7. The focus in family violence, suicide and mental health should shift from formal services to prevention during this crisis. Formal services are woefully ineffective, and tend to be oriented to post-crisis support rather than prevention. Localised supports based in civil society (families, neighbours and mentors) are essential to prevent an epidemic of personal and social disintegration.

Governments, however, are focussed only on formal services, and have failed to support the building of localised civil society networks of mutual support. Without these, our capacity for resilience is weak. The infrastructure for these has to be built quickly from scratch.

8. We need to build civil defence infrastructure at micro-local levels to support people over 70 with co-morbidities and those at risk of violence, suicide and mental illness.

We favour precinct-level networks (200-400 households), connected online and in-person, as infrastructure through which to enable mutual supports and information flows that involve the whole of the population in mitigating risks and ‘looking after each other’.

‘Civil Defence’ is a concept in international law, drawn from the 1st additional protocol to the Geneva Conventions of 12 August 1949. It defines Civil Defence (Article 61) as:

“… the performance of some or all of the undermentioned humanitarian tasks intended to protect the civilian population against the dangers, and to help it to recover from the immediate effects, of hostilities or disasters and also to provide the conditions necessary for its survival…”

In Australia, the State Emergency Services grew out of this notion of Civil Defence. These SES structures are now largely moribund, absorbed into state government bureaucracies and detached from citizen initiative.

A new multi-purpose model of civil defence infrastructure is urgently needed as essential working infrastructure, not only for dealing with COVID-19 effectively, but also for natural disaster prevention, preparedness and response; local climate change mitigation and adaption; and civilian organisation for national security preparedness.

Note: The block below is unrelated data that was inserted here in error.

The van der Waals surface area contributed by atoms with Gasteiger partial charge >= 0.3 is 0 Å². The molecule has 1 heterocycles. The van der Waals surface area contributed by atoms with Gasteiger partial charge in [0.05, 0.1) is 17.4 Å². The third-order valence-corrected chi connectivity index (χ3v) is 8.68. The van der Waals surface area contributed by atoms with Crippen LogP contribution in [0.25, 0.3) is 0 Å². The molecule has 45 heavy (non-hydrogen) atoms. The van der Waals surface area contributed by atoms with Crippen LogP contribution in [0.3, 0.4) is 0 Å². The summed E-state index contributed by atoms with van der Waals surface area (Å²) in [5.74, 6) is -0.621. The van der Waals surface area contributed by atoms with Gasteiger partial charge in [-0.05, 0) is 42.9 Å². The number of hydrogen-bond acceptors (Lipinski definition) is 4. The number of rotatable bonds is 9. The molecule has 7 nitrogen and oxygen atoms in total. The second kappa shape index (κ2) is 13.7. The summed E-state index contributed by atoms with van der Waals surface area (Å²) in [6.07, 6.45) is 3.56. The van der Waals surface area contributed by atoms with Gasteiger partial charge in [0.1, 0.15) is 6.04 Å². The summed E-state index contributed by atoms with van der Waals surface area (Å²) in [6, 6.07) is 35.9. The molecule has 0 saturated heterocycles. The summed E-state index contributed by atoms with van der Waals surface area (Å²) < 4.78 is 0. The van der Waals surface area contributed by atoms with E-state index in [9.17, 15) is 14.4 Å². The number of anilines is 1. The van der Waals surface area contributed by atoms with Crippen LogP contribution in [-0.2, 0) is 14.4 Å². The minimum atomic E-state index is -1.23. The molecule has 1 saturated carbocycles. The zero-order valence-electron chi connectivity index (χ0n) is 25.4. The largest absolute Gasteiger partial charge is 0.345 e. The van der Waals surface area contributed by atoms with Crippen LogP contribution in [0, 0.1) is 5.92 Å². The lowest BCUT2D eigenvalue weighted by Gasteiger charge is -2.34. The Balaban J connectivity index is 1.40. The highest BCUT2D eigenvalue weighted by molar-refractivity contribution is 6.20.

9. Economic activity should resume as normal.

The decision of Australian Governments to shut down the economy and compensate (some of) those affected with handouts of taxpayers money is not sustainable. These measures are decimating the small and family business sector; pushing the consolidation of ownership in fewer and bigger conglomerates; reducing market competition; and sending debt into trillion dollar levels.

A resumption of normal economic activity is essential. The JobKeeper scheme is sending the country broke and should stop at the end of September. Bailouts of corporations should be terminated. Handouts to affluent home renovators should be cancelled.

10. We need a Government of National Unity to fix the mess.

The country can not afford governments based on the old party politics. If any of us were selecting people to manage this crisis, we would seek out people with a track record in solving problems and fixing things. Instead, we have Premiers, Federal Ministers, and their inexperienced advisers trying to lead when virtually none of them have a track record in fixing anything. They tend to hide behind ‘expert medical opinion’ instead of subjecting all advice to critical scrutiny, and weighing it up against a wide range of other considerations.

The economic devastation imposed by the political class in 2020 will have to be fixed in coming years. To do that we will need a high level of social consensus and a genuine Government of National Unity.